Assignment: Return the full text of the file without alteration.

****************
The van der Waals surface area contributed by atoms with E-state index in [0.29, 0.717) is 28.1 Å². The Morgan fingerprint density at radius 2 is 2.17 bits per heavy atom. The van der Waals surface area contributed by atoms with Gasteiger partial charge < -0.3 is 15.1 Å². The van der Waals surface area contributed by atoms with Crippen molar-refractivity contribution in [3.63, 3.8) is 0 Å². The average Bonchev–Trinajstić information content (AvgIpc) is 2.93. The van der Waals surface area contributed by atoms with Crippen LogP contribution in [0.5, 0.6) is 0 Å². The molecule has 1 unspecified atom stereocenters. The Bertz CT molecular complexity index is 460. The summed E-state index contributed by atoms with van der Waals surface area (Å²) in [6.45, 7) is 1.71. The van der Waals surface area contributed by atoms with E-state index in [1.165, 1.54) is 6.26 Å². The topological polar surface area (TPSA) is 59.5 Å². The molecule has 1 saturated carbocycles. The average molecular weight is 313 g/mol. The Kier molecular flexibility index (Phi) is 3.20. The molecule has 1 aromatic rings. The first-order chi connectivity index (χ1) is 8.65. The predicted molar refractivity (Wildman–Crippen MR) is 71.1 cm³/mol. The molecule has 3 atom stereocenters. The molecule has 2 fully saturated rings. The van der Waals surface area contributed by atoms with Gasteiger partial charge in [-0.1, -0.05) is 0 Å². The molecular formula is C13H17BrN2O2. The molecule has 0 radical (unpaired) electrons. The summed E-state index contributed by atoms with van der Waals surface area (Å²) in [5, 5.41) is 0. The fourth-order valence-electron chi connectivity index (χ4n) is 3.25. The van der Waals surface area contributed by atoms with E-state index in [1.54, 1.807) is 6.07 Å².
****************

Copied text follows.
The van der Waals surface area contributed by atoms with E-state index in [0.29, 0.717) is 28.1 Å². The Morgan fingerprint density at radius 2 is 2.17 bits per heavy atom. The van der Waals surface area contributed by atoms with Gasteiger partial charge < -0.3 is 15.1 Å². The van der Waals surface area contributed by atoms with Crippen molar-refractivity contribution in [3.63, 3.8) is 0 Å². The average Bonchev–Trinajstić information content (AvgIpc) is 2.93. The van der Waals surface area contributed by atoms with Crippen LogP contribution in [0.5, 0.6) is 0 Å². The molecule has 1 unspecified atom stereocenters. The Bertz CT molecular complexity index is 460. The summed E-state index contributed by atoms with van der Waals surface area (Å²) in [6.45, 7) is 1.71. The van der Waals surface area contributed by atoms with E-state index in [1.165, 1.54) is 6.26 Å². The topological polar surface area (TPSA) is 59.5 Å². The molecule has 1 saturated carbocycles. The average molecular weight is 313 g/mol. The Kier molecular flexibility index (Phi) is 3.20. The molecule has 1 aromatic rings. The first-order chi connectivity index (χ1) is 8.65. The predicted molar refractivity (Wildman–Crippen MR) is 71.1 cm³/mol. The molecule has 3 atom stereocenters. The molecule has 2 fully saturated rings. The van der Waals surface area contributed by atoms with Gasteiger partial charge in [-0.1, -0.05) is 0 Å². The molecular formula is C13H17BrN2O2. The molecule has 0 radical (unpaired) electrons. The summed E-state index contributed by atoms with van der Waals surface area (Å²) in [5, 5.41) is 0. The fourth-order valence-electron chi connectivity index (χ4n) is 3.25. The van der Waals surface area contributed by atoms with E-state index in [1.54, 1.807) is 6.07 Å².